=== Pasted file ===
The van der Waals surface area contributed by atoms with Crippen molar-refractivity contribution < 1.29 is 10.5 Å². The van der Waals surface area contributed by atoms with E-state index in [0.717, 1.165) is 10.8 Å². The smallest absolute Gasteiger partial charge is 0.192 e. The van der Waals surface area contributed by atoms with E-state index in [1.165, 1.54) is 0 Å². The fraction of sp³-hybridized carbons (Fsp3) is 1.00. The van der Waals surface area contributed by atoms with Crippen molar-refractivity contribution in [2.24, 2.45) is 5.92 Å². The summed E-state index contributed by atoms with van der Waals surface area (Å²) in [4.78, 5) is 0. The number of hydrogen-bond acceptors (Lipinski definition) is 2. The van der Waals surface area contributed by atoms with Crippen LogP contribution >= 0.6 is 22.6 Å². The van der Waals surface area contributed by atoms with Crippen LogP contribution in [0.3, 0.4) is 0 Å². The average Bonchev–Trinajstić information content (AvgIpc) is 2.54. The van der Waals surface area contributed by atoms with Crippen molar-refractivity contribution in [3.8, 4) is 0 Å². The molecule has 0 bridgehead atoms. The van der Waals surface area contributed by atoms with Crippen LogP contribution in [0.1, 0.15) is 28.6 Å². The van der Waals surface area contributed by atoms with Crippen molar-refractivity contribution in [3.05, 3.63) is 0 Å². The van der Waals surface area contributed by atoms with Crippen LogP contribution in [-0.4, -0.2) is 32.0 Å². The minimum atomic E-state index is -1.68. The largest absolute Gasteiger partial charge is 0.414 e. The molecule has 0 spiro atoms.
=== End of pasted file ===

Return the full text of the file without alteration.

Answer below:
The van der Waals surface area contributed by atoms with Crippen molar-refractivity contribution < 1.29 is 10.5 Å². The van der Waals surface area contributed by atoms with E-state index in [0.717, 1.165) is 10.8 Å². The smallest absolute Gasteiger partial charge is 0.192 e. The van der Waals surface area contributed by atoms with E-state index in [1.165, 1.54) is 0 Å². The fraction of sp³-hybridized carbons (Fsp3) is 1.00. The van der Waals surface area contributed by atoms with Crippen molar-refractivity contribution in [2.24, 2.45) is 5.92 Å². The summed E-state index contributed by atoms with van der Waals surface area (Å²) in [4.78, 5) is 0. The number of hydrogen-bond acceptors (Lipinski definition) is 2. The van der Waals surface area contributed by atoms with Crippen LogP contribution >= 0.6 is 22.6 Å². The van der Waals surface area contributed by atoms with Crippen LogP contribution in [0.3, 0.4) is 0 Å². The average Bonchev–Trinajstić information content (AvgIpc) is 2.54. The van der Waals surface area contributed by atoms with Crippen molar-refractivity contribution in [3.8, 4) is 0 Å². The molecule has 0 bridgehead atoms. The van der Waals surface area contributed by atoms with Crippen LogP contribution in [0.1, 0.15) is 28.6 Å². The van der Waals surface area contributed by atoms with Crippen molar-refractivity contribution in [3.05, 3.63) is 0 Å². The van der Waals surface area contributed by atoms with Crippen LogP contribution in [-0.4, -0.2) is 32.0 Å². The minimum atomic E-state index is -1.68. The largest absolute Gasteiger partial charge is 0.414 e. The molecule has 0 spiro atoms.